Are You a Salaried Employee If You are Paid by the Hour?

Under California law, employers must pay workers overtime when work is performed: 1) over forty hours in a workweek; 2) over eight hours each day; or 3) on the seventh consecutive day in a workweek. However, employees that fall under the professional, executive, and administrative exemptions may be excluded from earning overtime compensation. For an employer to claim that its employee falls within these exemptions, the employee’s work conditions must satisfy both the “salary basis” and “job duties” test. The purpose of this article is to discuss the legal requirements of the “salary basis” test.

Although it is commonly understood that a salary is a fixed amount of pay, the legal definition of a salary is much more complex. These requirements are set forth in the “salary basis” test. To constitute a salary, an employee must be paid: 1) a set amount of compensation; 2) that is not subject to any reductions or variations. If an employee’s compensation fails to satisfy this test, the employee must be paid overtime. Employers cannot avoid paying overtime by improperly labeling an employee’s pay as a salary.

What is a Salary?

In Negri v. Koning & Associates (2013) 216 Cal.App.4th 392, the California Sixth District Court of Appeals held that a salary must be a predetermined amount of pay that is not subject to reductions or variations. However, there are specific exceptions, which are related to absences, under the Code of Federal Regulations[1].

The key issue in this case is whether a compensation system based on an hourly rate of pay qualifies as a salary. Mark Negri, the Plaintiff, was an insurance adjuster employed by Koning & Associates. He was paid an hourly rate, twenty-nine dollars per hour, with no guarantee of the minimum number of hours to be worked. Whenever Mr. Negri worked more than forty hours in a workweek, his employer only paid him at his hourly rate instead of an overtime rate of one-and-one half times his hourly rate. His employer argued that Mr. Negri was not entitled to overtime pay because he was an exempt administrative employee.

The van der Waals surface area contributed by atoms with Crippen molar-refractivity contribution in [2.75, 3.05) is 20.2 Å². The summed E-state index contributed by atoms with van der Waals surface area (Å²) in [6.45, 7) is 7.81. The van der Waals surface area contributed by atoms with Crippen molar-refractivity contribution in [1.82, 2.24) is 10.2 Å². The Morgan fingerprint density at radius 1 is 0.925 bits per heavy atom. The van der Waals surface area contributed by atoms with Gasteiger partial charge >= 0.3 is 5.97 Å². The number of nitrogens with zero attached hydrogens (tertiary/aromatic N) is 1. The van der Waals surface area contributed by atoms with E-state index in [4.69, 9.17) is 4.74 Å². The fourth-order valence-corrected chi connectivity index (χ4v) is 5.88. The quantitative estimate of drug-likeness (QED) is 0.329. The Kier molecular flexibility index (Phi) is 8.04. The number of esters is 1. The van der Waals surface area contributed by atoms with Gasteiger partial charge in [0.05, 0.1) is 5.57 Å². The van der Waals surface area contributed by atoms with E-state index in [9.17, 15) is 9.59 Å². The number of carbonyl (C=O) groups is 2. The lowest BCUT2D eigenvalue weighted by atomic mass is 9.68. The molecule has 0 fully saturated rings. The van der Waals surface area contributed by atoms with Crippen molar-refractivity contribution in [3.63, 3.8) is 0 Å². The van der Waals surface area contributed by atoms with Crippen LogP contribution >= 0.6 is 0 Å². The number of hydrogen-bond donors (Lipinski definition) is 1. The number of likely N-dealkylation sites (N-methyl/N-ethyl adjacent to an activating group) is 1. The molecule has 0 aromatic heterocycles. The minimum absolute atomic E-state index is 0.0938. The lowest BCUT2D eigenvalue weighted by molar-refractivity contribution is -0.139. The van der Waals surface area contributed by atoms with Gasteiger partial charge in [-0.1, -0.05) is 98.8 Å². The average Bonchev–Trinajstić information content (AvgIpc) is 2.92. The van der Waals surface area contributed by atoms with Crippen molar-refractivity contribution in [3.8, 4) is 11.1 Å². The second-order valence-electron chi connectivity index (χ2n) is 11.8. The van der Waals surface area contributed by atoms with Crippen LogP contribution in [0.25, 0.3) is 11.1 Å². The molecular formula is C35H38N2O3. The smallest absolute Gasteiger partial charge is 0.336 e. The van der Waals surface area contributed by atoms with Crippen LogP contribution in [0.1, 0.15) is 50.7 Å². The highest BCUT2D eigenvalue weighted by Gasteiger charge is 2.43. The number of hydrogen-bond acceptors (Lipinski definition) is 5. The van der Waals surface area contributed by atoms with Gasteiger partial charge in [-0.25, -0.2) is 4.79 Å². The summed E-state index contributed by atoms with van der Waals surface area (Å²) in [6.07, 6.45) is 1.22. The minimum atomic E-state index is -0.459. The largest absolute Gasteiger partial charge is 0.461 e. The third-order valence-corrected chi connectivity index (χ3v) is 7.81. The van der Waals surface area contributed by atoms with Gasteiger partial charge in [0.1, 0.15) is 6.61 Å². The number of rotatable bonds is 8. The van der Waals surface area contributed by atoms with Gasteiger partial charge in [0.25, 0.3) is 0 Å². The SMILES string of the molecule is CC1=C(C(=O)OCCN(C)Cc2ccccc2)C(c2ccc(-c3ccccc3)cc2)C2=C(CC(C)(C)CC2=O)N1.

Mr. Negri argued that he was entitled to overtime pay, because his compensation structure did not comply with the “salary basis” test. Due to being paid on an hourly basis, his pay was not fixed because it fluctuated based on the number of hours worked each week. In contrast, his employer argued that Mr. Negri was paid a de facto salary because he always worked sixty hours each week. Therefore, his salary was fixed because it was predetermined and not subject to reduction or variation. Furthermore, Mr. Negri’s employer emphasized that it never reduced Mr. Negri’s de facto salary by reducing his workload.

Due to a technical nuance that occurred during the lawsuit, the appellate court held that Mr. Negri was not paid a salary. As the case proceeded through litigation, both the employer and Mr. Negri stipulated that it never paid Mr. Negri a fixed amount of compensation. A stipulation is when a piece of evidence is submitted to the court as the truth. In the stipulation, the employer stated, “[I]f he [Mr. Negri] worked fewer claims ‘he made less money than if he worked more claims.’” Essentially, the employer admitted that Mr. Negri was never provided a fixed amount of pay because it was possible for his compensation to change based on the number of hours he worked. Despite Mr. Negri prevailing on his claim, the appellate court noted that employees with a fixed salary may receive extra payment without losing their exemption.


As it stands, a salary is a predetermined amount of pay: 1) that is not subject to reductions or variations; and 2) twice the state minimum wage. However, employers may pay an exempt employee additional compensation beyond the predetermined salary. An example of this is a salaried employee who receives two thousand dollars bi-weekly, but also receives additional pay that is lower than the minimum wage for each hour worked over forty hours a week.

If you feel that you have not been paid your rightful wages, please feel free to contact Hunter Pyle Law for a free consultation at (510) 444-4400 or

[1] 29 C.F.R. § 541.602(b)